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Variations in Brass (Read 224 times)
concretus
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Variations in Brass
Aug 9th, 2018 at 10:31am
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Hello,
     I have been working up load for my 1898 Krag cut down rifle and while producing test loads noticed quite a difference in weight of R-P brass Graf brass. the Graf brass is about 20 grains heavier than the R-P...If you look at them the rim configuration is different. The R-P brass has a slight bevel from the bottom up and the Graf is squared like the 303 Brit. Would this difference in weight be similar to .308 commercial and 7.62 NATO military brass in that there would be a difference in case capacity? BTW 43.5 - 44.0 grains of H4350 in Graf brass seems to be the "sweet spot" with Sierra 175gr MK for this rifle w/ 1.5 moa. If the same charge was applied to the R-P brass, there is a possibility for different results due to a difference in case capacity and pressures, correct? What kind of accuracy can you get out of these rifles? Thanks for looking.
  
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madsenshooter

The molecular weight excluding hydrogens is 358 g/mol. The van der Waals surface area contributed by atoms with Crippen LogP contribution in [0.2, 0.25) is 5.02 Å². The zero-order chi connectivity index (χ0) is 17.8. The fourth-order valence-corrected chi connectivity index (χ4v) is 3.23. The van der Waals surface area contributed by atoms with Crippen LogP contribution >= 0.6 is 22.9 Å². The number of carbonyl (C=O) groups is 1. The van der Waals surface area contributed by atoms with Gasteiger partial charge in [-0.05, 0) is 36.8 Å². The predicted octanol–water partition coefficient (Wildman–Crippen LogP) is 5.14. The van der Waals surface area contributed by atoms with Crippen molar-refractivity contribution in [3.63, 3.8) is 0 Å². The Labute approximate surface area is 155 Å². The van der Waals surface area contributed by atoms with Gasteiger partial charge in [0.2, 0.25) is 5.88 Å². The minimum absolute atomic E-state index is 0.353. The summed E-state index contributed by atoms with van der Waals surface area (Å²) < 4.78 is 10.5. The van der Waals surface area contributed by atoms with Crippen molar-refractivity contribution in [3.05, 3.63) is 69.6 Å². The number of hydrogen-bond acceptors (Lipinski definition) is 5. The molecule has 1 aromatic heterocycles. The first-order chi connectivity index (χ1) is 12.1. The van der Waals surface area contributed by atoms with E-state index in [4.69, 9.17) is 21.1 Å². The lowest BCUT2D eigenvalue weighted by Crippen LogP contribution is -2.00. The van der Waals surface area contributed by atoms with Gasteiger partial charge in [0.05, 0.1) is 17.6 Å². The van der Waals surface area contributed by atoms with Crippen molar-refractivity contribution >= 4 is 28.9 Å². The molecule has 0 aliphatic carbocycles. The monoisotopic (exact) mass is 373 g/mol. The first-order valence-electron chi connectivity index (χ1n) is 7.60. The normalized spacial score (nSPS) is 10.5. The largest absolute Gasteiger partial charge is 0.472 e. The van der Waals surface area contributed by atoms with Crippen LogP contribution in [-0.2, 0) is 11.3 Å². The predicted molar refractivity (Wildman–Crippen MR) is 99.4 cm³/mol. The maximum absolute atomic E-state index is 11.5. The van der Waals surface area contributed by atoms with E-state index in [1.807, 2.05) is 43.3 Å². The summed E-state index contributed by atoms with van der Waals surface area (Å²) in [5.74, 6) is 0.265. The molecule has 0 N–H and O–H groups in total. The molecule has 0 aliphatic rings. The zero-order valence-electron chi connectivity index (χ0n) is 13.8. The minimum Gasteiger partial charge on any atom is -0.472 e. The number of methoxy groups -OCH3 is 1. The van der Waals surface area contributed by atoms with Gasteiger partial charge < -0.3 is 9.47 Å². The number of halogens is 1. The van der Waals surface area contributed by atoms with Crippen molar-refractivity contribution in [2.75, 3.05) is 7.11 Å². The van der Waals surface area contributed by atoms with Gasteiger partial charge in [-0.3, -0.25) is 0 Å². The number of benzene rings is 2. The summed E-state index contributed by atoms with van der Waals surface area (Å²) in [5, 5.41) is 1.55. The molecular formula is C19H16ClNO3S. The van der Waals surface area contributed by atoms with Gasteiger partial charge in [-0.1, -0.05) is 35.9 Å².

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Re: Variations in Brass
Reply #1 - Aug 9th, 2018 at 1:37pm
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I have some old REM-UMC 30USA brass that varies by as much as 30gr.  I bought it once fired.  Some of the heavier brass had obviously been loaded to higher pressure.  Could be someone loaded the heavier brass with the same load that that they were using in the lighter brass and got the higher pressure.  So, yes, those weight differences can cause a difference in pressure, velocity and results.  One could work up a near max load in the light brass, put that same load in the heavier brass and experience sticky extraction or observe other pressure signs.  It became apparent there were two lots in the 200 cases I'd bought and the weight variation wasn't so big once sorted into lots by weight.
  
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Rapidrob
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Re: Variations in Brass
Reply #2 - Nov 5th, 2018 at 11:58pm
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I just went through this this past month. The Remington brass is very poor and very thin in front of the web. So much so that once fire-formed the brass split at the web on the 2ND loading!. My rifles chamber is tight.
All other brass on hand has never done this. Winchester brass is rolling along after five 220 grain bullet loads and shows no signs of stretching.
  
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